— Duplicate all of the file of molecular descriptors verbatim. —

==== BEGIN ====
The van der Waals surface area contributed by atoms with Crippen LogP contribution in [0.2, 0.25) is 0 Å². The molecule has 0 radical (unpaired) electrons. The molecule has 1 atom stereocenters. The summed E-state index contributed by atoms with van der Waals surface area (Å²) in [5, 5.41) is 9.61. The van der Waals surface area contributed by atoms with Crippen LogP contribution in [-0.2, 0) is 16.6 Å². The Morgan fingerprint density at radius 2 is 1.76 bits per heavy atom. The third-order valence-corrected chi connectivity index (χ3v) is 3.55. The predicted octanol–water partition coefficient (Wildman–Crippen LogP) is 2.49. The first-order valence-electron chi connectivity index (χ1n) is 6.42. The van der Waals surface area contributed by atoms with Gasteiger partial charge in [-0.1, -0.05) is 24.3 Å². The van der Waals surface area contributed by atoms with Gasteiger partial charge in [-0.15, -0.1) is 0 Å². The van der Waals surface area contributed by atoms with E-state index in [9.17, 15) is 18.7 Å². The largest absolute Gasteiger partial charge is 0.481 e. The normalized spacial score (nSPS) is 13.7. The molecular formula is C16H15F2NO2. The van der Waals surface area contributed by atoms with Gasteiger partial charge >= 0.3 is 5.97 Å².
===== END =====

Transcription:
The van der Waals surface area contributed by atoms with Crippen LogP contribution in [0.2, 0.25) is 0 Å². The molecule has 0 radical (unpaired) electrons. The molecule has 1 atom stereocenters. The summed E-state index contributed by atoms with van der Waals surface area (Å²) in [5, 5.41) is 9.61. The van der Waals surface area contributed by atoms with Crippen LogP contribution in [-0.2, 0) is 16.6 Å². The Morgan fingerprint density at radius 2 is 1.76 bits per heavy atom. The third-order valence-corrected chi connectivity index (χ3v) is 3.55. The predicted octanol–water partition coefficient (Wildman–Crippen LogP) is 2.49. The first-order valence-electron chi connectivity index (χ1n) is 6.42. The van der Waals surface area contributed by atoms with Gasteiger partial charge in [-0.1, -0.05) is 24.3 Å². The van der Waals surface area contributed by atoms with Gasteiger partial charge in [-0.15, -0.1) is 0 Å². The van der Waals surface area contributed by atoms with E-state index in [9.17, 15) is 18.7 Å². The largest absolute Gasteiger partial charge is 0.481 e. The normalized spacial score (nSPS) is 13.7. The molecular formula is C16H15F2NO2. The van der Waals surface area contributed by atoms with Gasteiger partial charge >= 0.3 is 5.97 Å².